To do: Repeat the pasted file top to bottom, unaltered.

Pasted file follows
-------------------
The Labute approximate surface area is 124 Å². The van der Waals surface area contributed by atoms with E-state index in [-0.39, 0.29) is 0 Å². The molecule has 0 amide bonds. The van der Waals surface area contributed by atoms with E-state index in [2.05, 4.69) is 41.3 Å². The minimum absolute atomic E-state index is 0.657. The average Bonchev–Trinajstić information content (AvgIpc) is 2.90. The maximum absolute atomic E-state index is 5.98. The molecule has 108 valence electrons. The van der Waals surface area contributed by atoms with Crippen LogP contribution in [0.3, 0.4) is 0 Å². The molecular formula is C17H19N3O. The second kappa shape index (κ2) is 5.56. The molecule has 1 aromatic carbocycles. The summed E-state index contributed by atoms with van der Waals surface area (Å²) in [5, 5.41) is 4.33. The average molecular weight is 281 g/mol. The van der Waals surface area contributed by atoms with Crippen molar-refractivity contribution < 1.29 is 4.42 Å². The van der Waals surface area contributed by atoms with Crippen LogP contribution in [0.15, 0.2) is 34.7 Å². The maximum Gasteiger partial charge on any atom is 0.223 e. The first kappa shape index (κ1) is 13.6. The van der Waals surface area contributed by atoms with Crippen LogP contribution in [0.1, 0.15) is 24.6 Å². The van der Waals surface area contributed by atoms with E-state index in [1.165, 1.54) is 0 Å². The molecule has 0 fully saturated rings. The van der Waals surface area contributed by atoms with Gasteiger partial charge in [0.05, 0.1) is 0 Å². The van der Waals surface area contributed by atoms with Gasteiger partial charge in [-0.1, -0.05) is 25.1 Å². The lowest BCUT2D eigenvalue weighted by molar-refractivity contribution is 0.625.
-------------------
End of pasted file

The Labute approximate surface area is 124 Å². The van der Waals surface area contributed by atoms with E-state index in [-0.39, 0.29) is 0 Å². The molecule has 0 amide bonds. The van der Waals surface area contributed by atoms with E-state index in [2.05, 4.69) is 41.3 Å². The minimum absolute atomic E-state index is 0.657. The average Bonchev–Trinajstić information content (AvgIpc) is 2.90. The maximum absolute atomic E-state index is 5.98. The molecule has 108 valence electrons. The van der Waals surface area contributed by atoms with Crippen LogP contribution in [0.3, 0.4) is 0 Å². The molecular formula is C17H19N3O. The second kappa shape index (κ2) is 5.56. The molecule has 1 aromatic carbocycles. The summed E-state index contributed by atoms with van der Waals surface area (Å²) in [5, 5.41) is 4.33. The average molecular weight is 281 g/mol. The van der Waals surface area contributed by atoms with Crippen molar-refractivity contribution < 1.29 is 4.42 Å². The van der Waals surface area contributed by atoms with Crippen LogP contribution in [0.15, 0.2) is 34.7 Å². The maximum Gasteiger partial charge on any atom is 0.223 e. The first kappa shape index (κ1) is 13.6. The van der Waals surface area contributed by atoms with Crippen LogP contribution in [0.1, 0.15) is 24.6 Å². The van der Waals surface area contributed by atoms with E-state index in [1.165, 1.54) is 0 Å². The molecule has 0 fully saturated rings. The van der Waals surface area contributed by atoms with Gasteiger partial charge in [0.05, 0.1) is 0 Å². The van der Waals surface area contributed by atoms with Gasteiger partial charge in [-0.1, -0.05) is 25.1 Å². The lowest BCUT2D eigenvalue weighted by molar-refractivity contribution is 0.625.